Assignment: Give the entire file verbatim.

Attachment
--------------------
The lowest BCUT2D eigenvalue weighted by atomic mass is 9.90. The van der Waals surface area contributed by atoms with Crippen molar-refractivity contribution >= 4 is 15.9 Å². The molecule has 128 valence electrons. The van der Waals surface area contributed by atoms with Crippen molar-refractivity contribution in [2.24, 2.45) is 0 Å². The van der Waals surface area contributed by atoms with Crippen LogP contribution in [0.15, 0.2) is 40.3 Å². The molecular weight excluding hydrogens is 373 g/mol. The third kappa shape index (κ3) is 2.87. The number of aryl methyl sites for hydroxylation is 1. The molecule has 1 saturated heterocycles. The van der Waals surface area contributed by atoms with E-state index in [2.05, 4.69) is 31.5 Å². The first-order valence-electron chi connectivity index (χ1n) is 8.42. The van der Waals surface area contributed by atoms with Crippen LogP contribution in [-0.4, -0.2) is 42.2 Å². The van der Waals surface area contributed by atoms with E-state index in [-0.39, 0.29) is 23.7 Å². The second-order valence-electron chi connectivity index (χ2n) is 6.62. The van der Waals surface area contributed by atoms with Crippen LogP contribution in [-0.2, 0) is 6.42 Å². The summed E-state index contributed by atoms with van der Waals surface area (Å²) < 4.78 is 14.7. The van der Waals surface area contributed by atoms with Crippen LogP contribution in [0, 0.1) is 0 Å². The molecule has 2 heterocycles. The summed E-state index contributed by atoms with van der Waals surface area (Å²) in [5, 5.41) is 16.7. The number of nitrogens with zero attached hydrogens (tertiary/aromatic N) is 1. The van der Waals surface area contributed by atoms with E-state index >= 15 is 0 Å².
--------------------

The lowest BCUT2D eigenvalue weighted by atomic mass is 9.90. The van der Waals surface area contributed by atoms with Crippen molar-refractivity contribution >= 4 is 15.9 Å². The molecule has 128 valence electrons. The van der Waals surface area contributed by atoms with Crippen molar-refractivity contribution in [2.24, 2.45) is 0 Å². The van der Waals surface area contributed by atoms with Crippen LogP contribution in [0.15, 0.2) is 40.3 Å². The molecular weight excluding hydrogens is 373 g/mol. The third kappa shape index (κ3) is 2.87. The number of aryl methyl sites for hydroxylation is 1. The molecule has 1 saturated heterocycles. The van der Waals surface area contributed by atoms with E-state index in [2.05, 4.69) is 31.5 Å². The first-order valence-electron chi connectivity index (χ1n) is 8.42. The van der Waals surface area contributed by atoms with Crippen LogP contribution in [-0.4, -0.2) is 42.2 Å². The van der Waals surface area contributed by atoms with E-state index in [-0.39, 0.29) is 23.7 Å². The second-order valence-electron chi connectivity index (χ2n) is 6.62. The van der Waals surface area contributed by atoms with Crippen LogP contribution in [-0.2, 0) is 6.42 Å². The summed E-state index contributed by atoms with van der Waals surface area (Å²) < 4.78 is 14.7. The van der Waals surface area contributed by atoms with Crippen LogP contribution in [0, 0.1) is 0 Å². The molecule has 2 heterocycles. The summed E-state index contributed by atoms with van der Waals surface area (Å²) in [5, 5.41) is 16.7. The number of nitrogens with zero attached hydrogens (tertiary/aromatic N) is 1. The van der Waals surface area contributed by atoms with E-state index >= 15 is 0 Å².